Tag: tom taylor

The Kid Who Would Be King


The Kid Who Would Be King (2019)
★★★ / ★★★★

On paper, “The Kid Who Would Be King” is corny: a boy who is constantly bulled at school discovers that not only is he a direct lineage of King Arthur of Camelot, he is destined to stop a sorceress (Rebecca Ferguson), imprisoned underground for centuries, from enslaving the entire planet. However, writer-director Joe Cornish consistently finds ways to retool and transform history and mythology in a way that is consistently entertaining. Kid- and family-friendly action-adventures from America could learn a thing or two from this familiar yet refreshing piece of work.

One could feel the writer-director’s love for children right from the get-go. It could have easily been a special and visual effects extravaganza first and foremost, human drama second. Instead, it is the other way around. Notice that despite the incredible developments—meeting an old wizard who is able to transform into a teenager, facing off with an army of fiery skeletons, fighting a dragon—the script always finds an opportunity to pull back and examine friendships, partnerships, relationship with self and family. At the same time, these are never saccharine, simply a natural development of the story. This is a risk because slowing down in the middle of an action-packed journey could prove fatal in less capable hands. Cornish is willing to experiment.

The chosen one is named Alex and he is played with charm and fervor by Louis Ashbourne Serkis. Although the film is largely comic and cheeky, it is correct to cast a performer who can excel in drama because the center of the picture is how Alex relates to those around him: his mother (Denise Gough), his best friend Bedders (Dean Chaumoo), bullies-turned-allies Lance and Kate (Tom Taylor, Rhianna Dorris), and the magical Merlin (Angus Imrie, Patrick Stewart). On top of this, the actor must create a character who is impacted by an absence of a father figure. You see, there is plenty to unbox and it is surprising how the work rolls with the punches and continues to move forward without feeling the need to drive a point across using a sledgehammer.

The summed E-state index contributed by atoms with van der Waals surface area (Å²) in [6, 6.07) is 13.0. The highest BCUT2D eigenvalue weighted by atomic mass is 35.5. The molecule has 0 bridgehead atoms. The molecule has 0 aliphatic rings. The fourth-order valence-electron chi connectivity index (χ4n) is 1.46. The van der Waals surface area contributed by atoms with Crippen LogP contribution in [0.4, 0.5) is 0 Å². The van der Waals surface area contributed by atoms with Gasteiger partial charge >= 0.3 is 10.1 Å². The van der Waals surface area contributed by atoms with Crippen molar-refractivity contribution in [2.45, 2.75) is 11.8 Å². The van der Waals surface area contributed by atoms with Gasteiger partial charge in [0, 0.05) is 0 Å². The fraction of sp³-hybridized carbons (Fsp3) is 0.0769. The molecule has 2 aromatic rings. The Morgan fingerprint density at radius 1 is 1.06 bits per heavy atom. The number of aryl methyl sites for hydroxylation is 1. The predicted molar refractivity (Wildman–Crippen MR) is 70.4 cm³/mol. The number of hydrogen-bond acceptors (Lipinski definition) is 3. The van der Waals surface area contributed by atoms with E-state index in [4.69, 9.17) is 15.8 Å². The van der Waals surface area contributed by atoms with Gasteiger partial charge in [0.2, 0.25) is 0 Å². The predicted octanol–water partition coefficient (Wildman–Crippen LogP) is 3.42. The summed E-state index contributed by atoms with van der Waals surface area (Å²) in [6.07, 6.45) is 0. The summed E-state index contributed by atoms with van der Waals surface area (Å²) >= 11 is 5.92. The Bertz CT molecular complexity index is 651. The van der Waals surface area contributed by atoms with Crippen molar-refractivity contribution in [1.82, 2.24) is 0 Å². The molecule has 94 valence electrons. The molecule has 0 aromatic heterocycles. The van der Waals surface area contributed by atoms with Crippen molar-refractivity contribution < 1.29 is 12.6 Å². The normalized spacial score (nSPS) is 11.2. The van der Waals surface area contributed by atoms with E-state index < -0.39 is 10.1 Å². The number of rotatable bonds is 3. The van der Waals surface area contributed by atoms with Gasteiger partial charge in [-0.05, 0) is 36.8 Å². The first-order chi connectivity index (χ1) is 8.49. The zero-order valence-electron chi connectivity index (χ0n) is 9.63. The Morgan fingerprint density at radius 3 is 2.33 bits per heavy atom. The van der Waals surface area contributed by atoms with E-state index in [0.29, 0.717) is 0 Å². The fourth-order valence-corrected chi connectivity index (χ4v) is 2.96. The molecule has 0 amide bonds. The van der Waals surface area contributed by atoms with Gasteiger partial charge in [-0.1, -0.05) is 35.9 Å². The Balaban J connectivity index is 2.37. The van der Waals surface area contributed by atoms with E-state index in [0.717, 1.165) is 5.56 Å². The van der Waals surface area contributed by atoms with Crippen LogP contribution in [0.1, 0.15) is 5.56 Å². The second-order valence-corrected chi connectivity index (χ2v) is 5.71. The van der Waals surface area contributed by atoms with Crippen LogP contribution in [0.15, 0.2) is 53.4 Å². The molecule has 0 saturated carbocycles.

Despite the dazzling CGI, what surprised me most is how Arthur and his knights are painted. In numerous family-oriented movies where the bullied and the bully are required to team up in order to achieve a common goal, once a bond is formed, no matter how tenuous, it is a straight shot to the finish line. Not here.

I was so impressed that Alex and Bedders are constantly challenged by Lance and Kaye for nearly half the picture. The fact that there is a struggle among their team adds another layer of drama. It even has time to bring up the idea that maybe Lance and Kay are the way they are simply because they are older than Alex and Bedders, thus having experienced the world a little more. They do have a point when they claim that the world is far from a nice place. In other words, Arthur’s knights are not robotic allies; the script has ways of reminding us that they have a mind of their own. However, out of the four, I wish that Bedders had been given more opportunities to shine. His “magic tricks,” mainly serving as comic relief, only go so far.

“The Kid Who Would Be King” is the kind of film that most children would be enraptured by. Yes, there are the usual action sequences that keeps the material moving, but more important, I think, are its messages regarding empowerment, particularly during the second half. It is optimistic and it wishes to say that children can make a world of difference. On this topic, it is not subtle nor does it need to be. With so much junk entertainment aimed for kids, this film provides a better alternative.